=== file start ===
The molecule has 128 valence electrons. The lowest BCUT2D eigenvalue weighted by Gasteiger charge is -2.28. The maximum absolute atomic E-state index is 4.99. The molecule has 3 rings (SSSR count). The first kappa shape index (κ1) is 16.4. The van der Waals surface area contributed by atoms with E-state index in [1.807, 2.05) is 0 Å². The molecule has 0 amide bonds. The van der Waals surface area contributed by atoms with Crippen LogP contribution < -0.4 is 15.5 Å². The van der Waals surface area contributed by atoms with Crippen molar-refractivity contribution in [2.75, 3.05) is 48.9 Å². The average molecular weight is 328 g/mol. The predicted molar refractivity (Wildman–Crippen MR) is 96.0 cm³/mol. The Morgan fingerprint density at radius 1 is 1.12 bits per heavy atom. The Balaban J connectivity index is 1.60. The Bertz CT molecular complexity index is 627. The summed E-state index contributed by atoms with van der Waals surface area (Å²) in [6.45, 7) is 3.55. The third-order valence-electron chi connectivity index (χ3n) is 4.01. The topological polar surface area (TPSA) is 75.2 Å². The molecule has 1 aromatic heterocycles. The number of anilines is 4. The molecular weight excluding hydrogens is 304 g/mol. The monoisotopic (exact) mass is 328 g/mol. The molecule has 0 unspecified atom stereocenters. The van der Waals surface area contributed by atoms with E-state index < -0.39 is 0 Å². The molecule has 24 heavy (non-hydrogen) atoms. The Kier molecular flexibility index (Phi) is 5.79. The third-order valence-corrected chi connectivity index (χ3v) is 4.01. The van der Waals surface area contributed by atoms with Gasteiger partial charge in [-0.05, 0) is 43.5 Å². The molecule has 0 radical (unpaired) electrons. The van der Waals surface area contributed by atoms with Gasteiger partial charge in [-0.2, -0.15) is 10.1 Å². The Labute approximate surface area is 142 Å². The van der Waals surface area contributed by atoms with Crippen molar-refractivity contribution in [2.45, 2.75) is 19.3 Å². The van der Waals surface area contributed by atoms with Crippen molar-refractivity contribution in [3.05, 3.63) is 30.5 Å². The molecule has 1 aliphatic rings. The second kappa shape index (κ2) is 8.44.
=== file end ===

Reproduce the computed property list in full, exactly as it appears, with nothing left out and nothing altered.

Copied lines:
The molecule has 128 valence electrons. The lowest BCUT2D eigenvalue weighted by Gasteiger charge is -2.28. The maximum absolute atomic E-state index is 4.99. The molecule has 3 rings (SSSR count). The first kappa shape index (κ1) is 16.4. The van der Waals surface area contributed by atoms with E-state index in [1.807, 2.05) is 0 Å². The molecule has 0 amide bonds. The van der Waals surface area contributed by atoms with Crippen LogP contribution < -0.4 is 15.5 Å². The van der Waals surface area contributed by atoms with Crippen molar-refractivity contribution in [2.75, 3.05) is 48.9 Å². The average molecular weight is 328 g/mol. The predicted molar refractivity (Wildman–Crippen MR) is 96.0 cm³/mol. The Morgan fingerprint density at radius 1 is 1.12 bits per heavy atom. The Balaban J connectivity index is 1.60. The Bertz CT molecular complexity index is 627. The summed E-state index contributed by atoms with van der Waals surface area (Å²) in [6.45, 7) is 3.55. The third-order valence-electron chi connectivity index (χ3n) is 4.01. The topological polar surface area (TPSA) is 75.2 Å². The molecule has 1 aromatic heterocycles. The number of anilines is 4. The molecular weight excluding hydrogens is 304 g/mol. The monoisotopic (exact) mass is 328 g/mol. The molecule has 0 unspecified atom stereocenters. The van der Waals surface area contributed by atoms with E-state index < -0.39 is 0 Å². The molecule has 24 heavy (non-hydrogen) atoms. The Kier molecular flexibility index (Phi) is 5.79. The third-order valence-corrected chi connectivity index (χ3v) is 4.01. The van der Waals surface area contributed by atoms with Gasteiger partial charge in [-0.05, 0) is 43.5 Å². The molecule has 0 radical (unpaired) electrons. The van der Waals surface area contributed by atoms with Gasteiger partial charge in [-0.2, -0.15) is 10.1 Å². The Labute approximate surface area is 142 Å². The van der Waals surface area contributed by atoms with Crippen molar-refractivity contribution in [2.45, 2.75) is 19.3 Å². The van der Waals surface area contributed by atoms with Crippen molar-refractivity contribution in [3.05, 3.63) is 30.5 Å². The molecule has 1 aliphatic rings. The second kappa shape index (κ2) is 8.44.